“some have rejected and suffered shipwreck in regard to their faith. 20 Among these are Hymenaeus and Alexander, whom I have handed over to Satan, so that they will be taught not to blaspheme. (1 Timothy 1:20)”

This is a warning. Some have already shipwrecked their faith. At the close of the letter, even Timothy is urged to keep his distance from the false teaching. It’s dangerous stuff and it seems all the believers in the Ephesian church are in danger. Thus it is quite perplexing why Prof. Schreiner would rule out the idea that women are not to teach the other instruction in verse 12 because “the theory requires that all the women in Ephesus were deluded by the false teachers.” It’s not that all the women are deluded yet, but the danger is that they might be if even Timothy could potentially succumb.

6. The Context

What is the context of verse 12: “I do not permit a woman to teach”? The context is that false teachers were teaching another instruction, and these teachers have been excluded from the community for doing this. The reason they have been excluded is “so that they will be taught not to blaspheme” (1 Tim 1:20). From 1 Timothy 2:1–11, the writer gives positive instructions, with a nod to the men’s anger and disputing, which have racked the community before the expulsion of Hymenaeus and Alexander (1 Tim 6:4–5). As Prof. Shreiner concedes verse 8 opens with “therefore” (οὖν), which “shows an intimate connection with verses 1–7.” What he fails to note is that there is a “therefore” (οὖν) at verse 1, which means an intimate connection with chapter 1. In fact, the “therefore” at verse 8 picks up the thread of the argument after a brief digression about Paul’s apostleship and his gospel (verses 3–6).[xv] Verse 8 then, “I want men” is the next positive instruction after “Therefore, first I urge that entreaties…” (My trans.). Verses 9–11 are the positive instructions for the women.[xvi] What happens in verse 12 at “And I do not want” is the flip side of the “I want” and is intimately connected by a series of conjunctions “therefore” (verses 1, 8) and “and” (δέ) (verse 12) to the exclusion of Hymenaeus and Alexander for their blasphemy (1 Tim 1:20).

Therefore, the context of the instruction “And I do not want a woman to teach” is the blasphemous false teaching of Hymenaeus and Alexander.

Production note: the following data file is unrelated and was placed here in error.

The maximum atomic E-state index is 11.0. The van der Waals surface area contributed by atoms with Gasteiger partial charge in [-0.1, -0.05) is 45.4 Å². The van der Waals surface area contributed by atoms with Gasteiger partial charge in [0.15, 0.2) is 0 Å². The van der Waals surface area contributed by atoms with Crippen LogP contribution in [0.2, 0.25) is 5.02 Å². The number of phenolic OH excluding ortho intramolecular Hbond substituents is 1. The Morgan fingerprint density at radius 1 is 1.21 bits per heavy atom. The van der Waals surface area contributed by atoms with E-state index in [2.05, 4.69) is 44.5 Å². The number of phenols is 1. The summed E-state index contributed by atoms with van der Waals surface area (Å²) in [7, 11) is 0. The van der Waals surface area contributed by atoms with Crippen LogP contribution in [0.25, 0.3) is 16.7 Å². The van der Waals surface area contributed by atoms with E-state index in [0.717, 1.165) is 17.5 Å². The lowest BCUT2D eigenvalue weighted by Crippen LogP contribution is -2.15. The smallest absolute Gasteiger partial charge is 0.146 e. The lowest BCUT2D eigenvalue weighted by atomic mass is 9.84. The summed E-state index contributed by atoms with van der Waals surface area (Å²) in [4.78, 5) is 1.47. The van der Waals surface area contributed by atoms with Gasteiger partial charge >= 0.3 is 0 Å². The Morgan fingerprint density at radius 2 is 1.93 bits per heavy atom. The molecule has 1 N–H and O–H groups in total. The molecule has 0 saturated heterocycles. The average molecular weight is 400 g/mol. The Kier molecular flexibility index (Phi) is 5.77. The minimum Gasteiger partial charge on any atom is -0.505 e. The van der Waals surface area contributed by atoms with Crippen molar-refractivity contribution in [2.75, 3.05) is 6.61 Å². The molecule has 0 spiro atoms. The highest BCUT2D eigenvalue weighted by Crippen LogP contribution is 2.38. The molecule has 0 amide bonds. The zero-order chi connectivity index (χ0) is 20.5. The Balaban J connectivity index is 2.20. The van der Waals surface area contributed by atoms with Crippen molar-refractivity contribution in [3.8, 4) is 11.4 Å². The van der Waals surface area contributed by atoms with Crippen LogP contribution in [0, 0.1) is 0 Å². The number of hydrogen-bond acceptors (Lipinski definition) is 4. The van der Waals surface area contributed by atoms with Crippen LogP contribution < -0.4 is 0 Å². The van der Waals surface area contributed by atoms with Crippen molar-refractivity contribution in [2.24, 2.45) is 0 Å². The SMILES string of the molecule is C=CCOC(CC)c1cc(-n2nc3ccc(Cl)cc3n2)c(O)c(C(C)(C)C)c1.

So we conclude that what the apostle does not want is the woman to teach “the other instruction.” This after all is the purpose of the letter.

PS. An Exegetical Note

In addition, I would like to point out that Prof. Schreiner makes an exegetical mistake in his 1998 chapter. He says that “the object of the infinitive ‘to teach’ (διδάσκειν) is ‘man’ indicating that women teaching men is what is forbidden.”[xvii] But this cannot be. One would expect the object of the infinitive “to teach” to be in the accusative, whereas the word “man” (ἀνδρός) is in the genitive.  

An example is in Plutarch’s “How to Study Poetry,”

“and let us begin with the gods, in teaching the young (διδάσκειν τοὺς νέους) that when the poets employ the names of the gods.” (23)[xviii]

“The young” (τοὺς νέους), although in the plural, is in the accusative, which demonstrates my point.[xix]

It is the word “I have authority” (αὐθεντέω) which takes the genitive noun. For example, John Chrysostom,

ὅτι κρατεῖ καὶ αὐθεντεῖ τοῦ παιδὸς (Homily on Matthew 57.465)

The phrase “the child” is in the genitive like “man” is in the genitive in 1 Timothy 2:12.

This means that there is no object for “to teach.” This creates an ellipsis or an omission that the writer expects the reader to fill from context.

So the verse reads “I do not want a woman to teach … nor to domineer her husband.”[xx] What does the apostle not want the woman to teach … well it must be from the context as I have demonstrated … the other instruction.

This means that both διδάσκειν “to teach” and αὐθεντεῖν “to domineer” are negative activities that the apostle does not want to happen just as he does not want the men to be angry and disputing (1 Tim 2:8). As it is for the men so it is for the women. Why pick out the woman here when he has already given extensive commands about not teaching the other instruction in chapter 1? Well, it must be a particular instance of the forbidden teaching. Cindy Westfall has argued that verses 12–15 relate to a domestic relationship so that it is the wife who is not to teach [the other instruction] nor is she to domineer her husband.[xxi]

So my conclusion is that the verse reads,

I do not want a wife to teach [the other instruction] nor domineer her husband, but [she] is to be in quietness.